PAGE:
PwC says that while organisations in the sector should be tapping into increasingly sophisticated analytic techniques, less obvious applications of AI and Big Data may provide even greater ROI.

Montego Bay, Jamaica, 27 November 2017 – PwC opines that to have a successful sustainable tourism sector, there must be protected and enhanced opportunity for the future with actionable intelligence through big data and analytics. 

Dan Krittman, PwC Advisory Principal

Dan Krittman, PwC Advisory Principal, warns that “despite the historical promises of AI and Big Data that have often been accompanied by expensive and confusing hype, things are different this time around and now is not the time for the tourism industry to get complacent about finding ways to utilise the tremendous volumes of data in their possession.”

“The travel and hospitality segments pioneered some of the earliest use cases of big data and sophisticated analytics with segmentation and guest loyalty programs. Since that time progressive organisations have invested time and resources in tools and techniques to address some of the more mainstream uses of Big Data such as demand prediction and pricing optimization, decision support, scheduling, and new product development just to name a few.”

Krittman suggests that “while mainstream applications of Big Data analysis are just as important today as they were yesterday, less obvious applications of Big Data analysis and techniques may prove even more impactful in protecting the sustainability of an organization and its stakeholders.  Generating revenue is critical, but protecting that revenue is just as important.  Combatting nefarious behaviors, detecting the theft of loyalty/reward points, ensuring the supply chain, and preventing employee/customer/agent fraud and corruption are critical to the longevity of any entity.”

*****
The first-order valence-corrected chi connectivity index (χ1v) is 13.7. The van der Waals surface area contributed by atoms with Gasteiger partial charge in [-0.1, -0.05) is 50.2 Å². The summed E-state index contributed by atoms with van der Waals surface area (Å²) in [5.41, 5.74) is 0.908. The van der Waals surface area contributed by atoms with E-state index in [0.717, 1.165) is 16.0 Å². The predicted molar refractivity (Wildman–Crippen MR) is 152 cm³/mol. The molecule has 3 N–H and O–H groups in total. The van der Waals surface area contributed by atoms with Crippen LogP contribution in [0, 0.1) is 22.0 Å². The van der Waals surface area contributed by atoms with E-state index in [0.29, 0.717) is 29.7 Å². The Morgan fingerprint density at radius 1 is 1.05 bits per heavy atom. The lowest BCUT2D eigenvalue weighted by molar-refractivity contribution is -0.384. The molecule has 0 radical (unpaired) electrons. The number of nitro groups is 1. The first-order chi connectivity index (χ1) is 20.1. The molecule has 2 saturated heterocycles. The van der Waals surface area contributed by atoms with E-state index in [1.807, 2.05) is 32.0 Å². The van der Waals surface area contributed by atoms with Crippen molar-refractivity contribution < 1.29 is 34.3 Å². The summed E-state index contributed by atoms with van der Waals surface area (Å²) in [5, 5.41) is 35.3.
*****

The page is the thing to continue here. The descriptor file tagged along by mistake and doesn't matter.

He did point out that there would be challenges. “Attracting experienced data science professionals already in short supply will be no easy task.  Additionally, some of the big data usage challenges that the tourism industry faces come from its long-term usage of legacy information systems for a variety of processes.  One of the consequences of this is that key data is often fragmented across multiple functions and units.”

However Krittman argues that “while there may be some challenges, tools, techniques, and service providers are available to facilitate the transition to, or expansion of, Big Data applications and AI."

"By way of example, Advanced Natural Language Generation (“NLG”), technology that transforms structured data into insightful language, is emerging as a practical application of AI, which can be used across the enterprise to drive operational efficiency, scale expertise, and accelerate decision-making.  Akin to a top-tier analyst who interprets and communicates what is most interesting and important in the data, Advanced NLG is already being used to analyze and articulate data-driven information at incredible scale.”

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